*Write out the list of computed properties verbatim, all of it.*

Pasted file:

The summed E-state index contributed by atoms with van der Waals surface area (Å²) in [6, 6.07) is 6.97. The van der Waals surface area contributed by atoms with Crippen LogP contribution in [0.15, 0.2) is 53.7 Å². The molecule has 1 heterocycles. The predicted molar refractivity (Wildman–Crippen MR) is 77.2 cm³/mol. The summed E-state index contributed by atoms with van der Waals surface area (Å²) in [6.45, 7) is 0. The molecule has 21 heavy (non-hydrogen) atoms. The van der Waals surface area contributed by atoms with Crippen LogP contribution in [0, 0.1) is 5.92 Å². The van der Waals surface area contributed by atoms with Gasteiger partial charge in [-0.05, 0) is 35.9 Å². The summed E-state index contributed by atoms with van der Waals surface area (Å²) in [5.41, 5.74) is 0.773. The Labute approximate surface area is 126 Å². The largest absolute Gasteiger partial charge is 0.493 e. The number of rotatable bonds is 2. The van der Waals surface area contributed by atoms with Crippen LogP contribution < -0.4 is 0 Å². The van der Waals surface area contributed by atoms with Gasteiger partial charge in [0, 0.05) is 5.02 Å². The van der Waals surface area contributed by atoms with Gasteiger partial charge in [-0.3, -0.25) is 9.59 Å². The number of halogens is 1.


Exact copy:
The summed E-state index contributed by atoms with van der Waals surface area (Å²) in [6, 6.07) is 6.97. The van der Waals surface area contributed by atoms with Crippen LogP contribution in [0.15, 0.2) is 53.7 Å². The molecule has 1 heterocycles. The predicted molar refractivity (Wildman–Crippen MR) is 77.2 cm³/mol. The summed E-state index contributed by atoms with van der Waals surface area (Å²) in [6.45, 7) is 0. The molecule has 21 heavy (non-hydrogen) atoms. The van der Waals surface area contributed by atoms with Crippen LogP contribution in [0, 0.1) is 5.92 Å². The van der Waals surface area contributed by atoms with Gasteiger partial charge in [-0.05, 0) is 35.9 Å². The summed E-state index contributed by atoms with van der Waals surface area (Å²) in [5.41, 5.74) is 0.773. The Labute approximate surface area is 126 Å². The largest absolute Gasteiger partial charge is 0.493 e. The number of rotatable bonds is 2. The van der Waals surface area contributed by atoms with Crippen LogP contribution < -0.4 is 0 Å². The van der Waals surface area contributed by atoms with Gasteiger partial charge in [0, 0.05) is 5.02 Å². The van der Waals surface area contributed by atoms with Gasteiger partial charge in [-0.3, -0.25) is 9.59 Å². The number of halogens is 1.